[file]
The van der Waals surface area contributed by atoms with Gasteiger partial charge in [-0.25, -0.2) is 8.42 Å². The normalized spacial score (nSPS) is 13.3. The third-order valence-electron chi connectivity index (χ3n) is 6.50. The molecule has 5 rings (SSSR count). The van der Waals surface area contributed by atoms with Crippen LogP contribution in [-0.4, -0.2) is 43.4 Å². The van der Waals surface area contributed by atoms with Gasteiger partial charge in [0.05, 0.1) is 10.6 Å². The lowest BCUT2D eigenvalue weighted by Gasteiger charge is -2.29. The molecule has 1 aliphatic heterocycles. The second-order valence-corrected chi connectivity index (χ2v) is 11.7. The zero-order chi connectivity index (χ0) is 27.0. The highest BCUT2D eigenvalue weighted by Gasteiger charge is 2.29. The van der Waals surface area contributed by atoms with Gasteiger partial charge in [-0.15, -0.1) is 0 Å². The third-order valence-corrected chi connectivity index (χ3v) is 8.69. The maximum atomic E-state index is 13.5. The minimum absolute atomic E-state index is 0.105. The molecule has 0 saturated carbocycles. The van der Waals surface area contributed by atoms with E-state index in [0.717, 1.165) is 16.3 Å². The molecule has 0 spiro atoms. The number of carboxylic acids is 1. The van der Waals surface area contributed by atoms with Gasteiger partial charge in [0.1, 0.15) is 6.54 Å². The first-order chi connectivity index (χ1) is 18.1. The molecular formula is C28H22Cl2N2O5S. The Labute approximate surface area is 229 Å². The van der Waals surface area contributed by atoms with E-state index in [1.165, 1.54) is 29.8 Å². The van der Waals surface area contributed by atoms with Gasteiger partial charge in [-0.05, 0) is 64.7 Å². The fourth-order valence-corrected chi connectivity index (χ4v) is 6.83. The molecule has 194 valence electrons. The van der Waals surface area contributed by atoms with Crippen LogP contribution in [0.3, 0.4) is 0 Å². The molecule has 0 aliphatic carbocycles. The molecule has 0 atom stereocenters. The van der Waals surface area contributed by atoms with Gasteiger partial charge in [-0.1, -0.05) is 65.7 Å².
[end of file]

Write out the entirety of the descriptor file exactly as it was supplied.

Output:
The van der Waals surface area contributed by atoms with Gasteiger partial charge in [-0.25, -0.2) is 8.42 Å². The normalized spacial score (nSPS) is 13.3. The third-order valence-electron chi connectivity index (χ3n) is 6.50. The molecule has 5 rings (SSSR count). The van der Waals surface area contributed by atoms with Crippen LogP contribution in [-0.4, -0.2) is 43.4 Å². The van der Waals surface area contributed by atoms with Gasteiger partial charge in [0.05, 0.1) is 10.6 Å². The lowest BCUT2D eigenvalue weighted by Gasteiger charge is -2.29. The molecule has 1 aliphatic heterocycles. The second-order valence-corrected chi connectivity index (χ2v) is 11.7. The zero-order chi connectivity index (χ0) is 27.0. The highest BCUT2D eigenvalue weighted by Gasteiger charge is 2.29. The van der Waals surface area contributed by atoms with Gasteiger partial charge in [-0.15, -0.1) is 0 Å². The third-order valence-corrected chi connectivity index (χ3v) is 8.69. The maximum atomic E-state index is 13.5. The minimum absolute atomic E-state index is 0.105. The molecule has 0 saturated carbocycles. The van der Waals surface area contributed by atoms with E-state index in [0.717, 1.165) is 16.3 Å². The molecule has 0 spiro atoms. The number of carboxylic acids is 1. The van der Waals surface area contributed by atoms with Gasteiger partial charge in [0.1, 0.15) is 6.54 Å². The first-order chi connectivity index (χ1) is 18.1. The molecular formula is C28H22Cl2N2O5S. The Labute approximate surface area is 229 Å². The van der Waals surface area contributed by atoms with E-state index in [1.165, 1.54) is 29.8 Å². The van der Waals surface area contributed by atoms with Gasteiger partial charge in [-0.05, 0) is 64.7 Å². The fourth-order valence-corrected chi connectivity index (χ4v) is 6.83. The molecule has 194 valence electrons. The van der Waals surface area contributed by atoms with Crippen LogP contribution in [0.3, 0.4) is 0 Å². The molecule has 0 aliphatic carbocycles. The molecule has 0 atom stereocenters. The van der Waals surface area contributed by atoms with Gasteiger partial charge in [-0.1, -0.05) is 65.7 Å².